Middle of the night recently, when I woke and knew Farm Boss also was, I asked if he wanted to talk a moment. Frankly I doubt he did, but he said he was awake enough to do it. I then asked what he thought about these two ways of operating. Was one preferable?  Did people who have deadlines and work up against them get more done? Was my more casual approach to deadlines actually meaning I wasn't working fully? Am I missing something by not being an adrenaline seeker?

His opinion was that studies show people are better off to work as I do and not as he does (which doesn't explain why he is so successful). He said to be way out there for what someone is doing has been proven to enable going over the work. with time to evaluate it, and a better product is created than the one rushed to a finish because it had to be.

Maybe so but is that adrenaline rush addictive, and it's why they do it-- not at all about the product but rather the process where they feel it's more exciting? They get a rush that they think makes them feel empowered.

I hear about those who have publishing deadlines and how they are pressuring themselves to meet them. Some say if they didn't have a job, they'd not do anything. I haven't had a career, but I have always stayed very active for what I do. I easily self motivate and even when I'm fiddling around, it's not as purposeless as it might seem. I have always felt very lucky that I had the time to pursue so many interests. None of them involved sitting around watching television all day.

My friend also finds it frustrating if she cannot take a project to resolution. That doesn't bother me. Yes, I do have a time when I call a work done, but where it comes to my books, every so often I look back over them; and if I see words that would be better than what I had chosen, a slight phrasing improvement, I will do it.

My organic reaction to my creative work reminds me of the carrot I ate the other day where I saw the green top growing before I cut it off and began scraping the carrot. Basically I was eating something alive. I see my books that way. They are alive and if I can come up with something to make them more alive, I will do it.

You'd think those kind of changes could never happen with a paper published author, but it can. I remember one of the successful romance authors taking a book she had written years before and expanding it to what she was then capable of writing. That's the thing. Not only is the work there to be expanded, but so are we. A writer who is always developing can always find better ways of doing things-- but then they have to decide if that impacted the energy, not necessarily bettering, of the original work.

The same thing is true of paintings but my fired clay sculptures-- once they are done, they are done even if I look at an arm and think it's a tad too long. Fired clay can only be destroyed, possibly different coating but it's done-- and the only option is create another one improving on whatever was seen as not quite up to snuff.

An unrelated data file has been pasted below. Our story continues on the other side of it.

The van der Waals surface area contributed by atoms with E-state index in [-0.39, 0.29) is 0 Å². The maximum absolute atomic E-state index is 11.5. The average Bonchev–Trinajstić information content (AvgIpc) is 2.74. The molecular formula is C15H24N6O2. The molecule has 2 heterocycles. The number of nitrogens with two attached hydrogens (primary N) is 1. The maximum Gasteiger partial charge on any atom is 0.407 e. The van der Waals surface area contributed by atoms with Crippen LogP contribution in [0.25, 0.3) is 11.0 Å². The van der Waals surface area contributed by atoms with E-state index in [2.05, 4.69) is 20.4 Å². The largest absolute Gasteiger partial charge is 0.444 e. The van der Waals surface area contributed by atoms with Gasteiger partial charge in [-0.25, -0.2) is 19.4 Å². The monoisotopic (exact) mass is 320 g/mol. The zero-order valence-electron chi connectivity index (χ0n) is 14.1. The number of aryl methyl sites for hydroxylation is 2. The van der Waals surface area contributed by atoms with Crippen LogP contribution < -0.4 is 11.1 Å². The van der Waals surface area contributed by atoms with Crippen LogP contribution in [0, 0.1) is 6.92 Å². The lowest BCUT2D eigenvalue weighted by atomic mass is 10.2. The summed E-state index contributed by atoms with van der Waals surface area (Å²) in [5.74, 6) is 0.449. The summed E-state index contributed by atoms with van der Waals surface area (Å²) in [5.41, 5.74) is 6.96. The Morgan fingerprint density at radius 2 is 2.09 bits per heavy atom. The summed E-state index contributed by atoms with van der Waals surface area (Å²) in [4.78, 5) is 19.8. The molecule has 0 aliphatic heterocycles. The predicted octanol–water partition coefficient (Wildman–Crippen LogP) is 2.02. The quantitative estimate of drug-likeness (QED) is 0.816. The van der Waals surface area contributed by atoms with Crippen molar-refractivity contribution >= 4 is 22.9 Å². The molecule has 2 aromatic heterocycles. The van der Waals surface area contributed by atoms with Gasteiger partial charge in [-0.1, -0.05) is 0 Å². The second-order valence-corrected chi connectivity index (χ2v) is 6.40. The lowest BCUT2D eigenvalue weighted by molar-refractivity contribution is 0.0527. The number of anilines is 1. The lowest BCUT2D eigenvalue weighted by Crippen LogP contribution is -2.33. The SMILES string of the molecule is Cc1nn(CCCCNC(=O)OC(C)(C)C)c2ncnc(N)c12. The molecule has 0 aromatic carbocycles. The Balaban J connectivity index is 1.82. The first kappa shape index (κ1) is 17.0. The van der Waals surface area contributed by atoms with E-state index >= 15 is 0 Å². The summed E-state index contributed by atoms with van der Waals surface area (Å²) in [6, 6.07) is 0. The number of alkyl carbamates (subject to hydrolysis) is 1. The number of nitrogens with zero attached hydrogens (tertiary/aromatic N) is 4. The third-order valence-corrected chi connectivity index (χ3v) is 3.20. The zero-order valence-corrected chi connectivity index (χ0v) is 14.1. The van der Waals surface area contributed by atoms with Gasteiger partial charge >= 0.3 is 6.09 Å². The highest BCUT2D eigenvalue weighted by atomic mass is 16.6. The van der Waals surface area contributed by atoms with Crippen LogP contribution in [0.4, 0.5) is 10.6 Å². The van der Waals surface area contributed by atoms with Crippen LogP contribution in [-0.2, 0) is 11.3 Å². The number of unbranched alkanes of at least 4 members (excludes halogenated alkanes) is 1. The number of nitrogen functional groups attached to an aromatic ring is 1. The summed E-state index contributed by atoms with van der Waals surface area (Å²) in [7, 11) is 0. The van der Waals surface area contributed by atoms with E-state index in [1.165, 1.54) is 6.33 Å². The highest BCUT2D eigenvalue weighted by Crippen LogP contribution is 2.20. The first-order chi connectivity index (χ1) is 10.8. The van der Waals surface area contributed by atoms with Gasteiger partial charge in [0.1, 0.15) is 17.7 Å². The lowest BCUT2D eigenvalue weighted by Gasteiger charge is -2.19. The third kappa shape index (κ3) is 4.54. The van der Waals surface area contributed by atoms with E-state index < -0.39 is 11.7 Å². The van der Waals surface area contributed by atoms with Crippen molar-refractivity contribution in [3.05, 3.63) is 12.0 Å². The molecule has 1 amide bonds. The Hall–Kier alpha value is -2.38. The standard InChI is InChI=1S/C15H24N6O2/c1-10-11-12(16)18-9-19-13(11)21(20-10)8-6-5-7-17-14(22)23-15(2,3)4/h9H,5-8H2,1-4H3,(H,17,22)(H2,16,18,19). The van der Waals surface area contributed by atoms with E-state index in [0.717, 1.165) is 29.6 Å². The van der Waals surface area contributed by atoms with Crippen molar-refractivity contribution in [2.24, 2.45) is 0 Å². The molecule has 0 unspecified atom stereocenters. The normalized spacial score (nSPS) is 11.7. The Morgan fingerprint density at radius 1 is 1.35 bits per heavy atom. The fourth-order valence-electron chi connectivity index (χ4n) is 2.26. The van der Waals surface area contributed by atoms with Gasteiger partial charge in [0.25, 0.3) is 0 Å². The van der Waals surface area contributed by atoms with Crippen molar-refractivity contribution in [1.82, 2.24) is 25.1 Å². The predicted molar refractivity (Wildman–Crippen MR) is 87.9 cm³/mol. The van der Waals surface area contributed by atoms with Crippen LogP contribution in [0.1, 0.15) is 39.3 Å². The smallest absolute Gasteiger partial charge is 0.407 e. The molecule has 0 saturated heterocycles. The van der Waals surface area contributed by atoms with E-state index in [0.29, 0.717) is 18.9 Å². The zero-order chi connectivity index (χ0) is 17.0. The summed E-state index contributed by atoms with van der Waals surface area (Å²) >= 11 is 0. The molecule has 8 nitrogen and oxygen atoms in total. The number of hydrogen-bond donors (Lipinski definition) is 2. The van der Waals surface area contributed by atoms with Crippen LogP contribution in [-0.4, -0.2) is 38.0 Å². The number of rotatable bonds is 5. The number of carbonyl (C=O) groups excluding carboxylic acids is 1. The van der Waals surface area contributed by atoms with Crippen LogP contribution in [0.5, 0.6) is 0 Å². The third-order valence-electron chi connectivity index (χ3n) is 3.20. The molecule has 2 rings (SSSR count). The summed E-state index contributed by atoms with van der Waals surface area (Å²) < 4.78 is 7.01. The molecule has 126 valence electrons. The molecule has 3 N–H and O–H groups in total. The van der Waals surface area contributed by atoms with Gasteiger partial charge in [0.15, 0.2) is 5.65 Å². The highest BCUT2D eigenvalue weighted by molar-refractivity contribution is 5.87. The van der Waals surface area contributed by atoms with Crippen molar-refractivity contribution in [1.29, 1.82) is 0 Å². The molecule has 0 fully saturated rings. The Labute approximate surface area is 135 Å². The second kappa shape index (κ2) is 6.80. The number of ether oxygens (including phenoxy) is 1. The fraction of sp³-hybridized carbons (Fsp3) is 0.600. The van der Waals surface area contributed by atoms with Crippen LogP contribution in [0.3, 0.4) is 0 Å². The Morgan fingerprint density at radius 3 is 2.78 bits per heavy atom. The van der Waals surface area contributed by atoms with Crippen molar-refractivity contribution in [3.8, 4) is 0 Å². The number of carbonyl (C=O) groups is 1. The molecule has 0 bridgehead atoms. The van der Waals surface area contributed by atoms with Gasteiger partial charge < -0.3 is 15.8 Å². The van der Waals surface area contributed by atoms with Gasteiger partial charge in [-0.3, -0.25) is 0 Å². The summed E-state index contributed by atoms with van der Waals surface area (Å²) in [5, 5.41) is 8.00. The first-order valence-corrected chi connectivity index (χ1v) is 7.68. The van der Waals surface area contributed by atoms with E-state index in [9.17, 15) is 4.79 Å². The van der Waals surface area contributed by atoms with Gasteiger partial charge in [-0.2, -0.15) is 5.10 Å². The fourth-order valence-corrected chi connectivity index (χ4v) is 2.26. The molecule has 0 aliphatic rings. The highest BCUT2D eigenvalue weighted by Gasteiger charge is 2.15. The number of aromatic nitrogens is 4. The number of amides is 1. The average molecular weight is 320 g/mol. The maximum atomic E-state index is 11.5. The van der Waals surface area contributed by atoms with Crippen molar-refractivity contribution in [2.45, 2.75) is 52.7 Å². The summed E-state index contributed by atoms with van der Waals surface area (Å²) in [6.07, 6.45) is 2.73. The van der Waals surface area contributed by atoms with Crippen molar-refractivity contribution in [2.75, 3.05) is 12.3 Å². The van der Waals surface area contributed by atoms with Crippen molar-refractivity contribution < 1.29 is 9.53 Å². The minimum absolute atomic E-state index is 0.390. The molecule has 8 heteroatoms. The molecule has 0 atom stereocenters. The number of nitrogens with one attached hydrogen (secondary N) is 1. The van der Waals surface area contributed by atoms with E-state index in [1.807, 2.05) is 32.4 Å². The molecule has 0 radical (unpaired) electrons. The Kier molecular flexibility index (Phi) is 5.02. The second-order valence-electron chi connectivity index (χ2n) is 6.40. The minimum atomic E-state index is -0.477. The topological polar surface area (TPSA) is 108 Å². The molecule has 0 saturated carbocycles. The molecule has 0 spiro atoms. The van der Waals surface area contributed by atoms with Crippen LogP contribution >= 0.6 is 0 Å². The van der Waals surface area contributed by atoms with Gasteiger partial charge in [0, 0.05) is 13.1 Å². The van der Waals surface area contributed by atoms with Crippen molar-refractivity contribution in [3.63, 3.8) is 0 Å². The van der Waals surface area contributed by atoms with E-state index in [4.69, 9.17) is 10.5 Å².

Geysers in Yellowstone Park from 2010. 
These provide about as good an example of creativity as I can imagine. The earth reaches out from the depths with blasts of pure energy-- much as this world originally experienced in its beginning.

Monday, January 14, 2013

Energy of the buffalo

After I wrote a blog on the topic of how we get our own energy, I got fascinated with how many photos I really have taken of buffalo herds. The answer was over 150 from '08 and '10. To me the fascination is their size, relationships to each other, how they move across a valley like a sea, they way they seem beyond anything more than themselves. Buffalo do isolate some of the males due to fights for supremacy, and you will see that lone buffalo off by himself.

They are part of the history of our country, and it's not hard to see why they are not roaming free everywhere today. You try telling a buffalo that an ordinary fence is supposed to limit their territory. People can sometimes walk up close to them (which I sure wouldn't do) and not get gored; but the next person trying it will be tossed in the air and only survive when they are lucky.

In Yellowstone they sometimes walk down the road, blocking all vehicles for however long they decide that's their road. There are times we've driven into the park, had gridlock happen with no clue what was delaying everybody until we finally saw a lone buffalo grazing alongside the road. Usually that happens on the road in from West Yellowstone before visitors realize buffalo are not unusual in the park.

The herds that run free in Yellowstone have their own problems of survival although it's not generally predators until they get old. Still I felt that predators are part of their story and added a couple of photos of wolves (at a distance as right now we don't have a telephoto capable of bringing them closer) and grizzlies (closer as we got lucky our last trip-- and I might add telephoto makes them look closer than they were).

The music I chose was from JewelBeat and seemed apropos given how important buffalo were to the mighty Plains tribes.

Saturday, January 12, 2013

Junot Diaz

This was a fascinating video about writing and literature, great ideas if you follow it all the way. Whatever type of book one is trying to write, it's interesting to learn how other writers think-- especially those who have gotten literary awards like the Pulitzer Prize.

Diaz's thoughts on America and our political process, our need for a real conservative party, are equally fascinating. Well worth your hour as a lot of topics are covered as Bill Moyers plumbs the mind of a great thinker.

Junot Díaz on Moyers & Company

Finley -- January 11, 2012

Friday, January 11, 2013

Dreams mingled with reality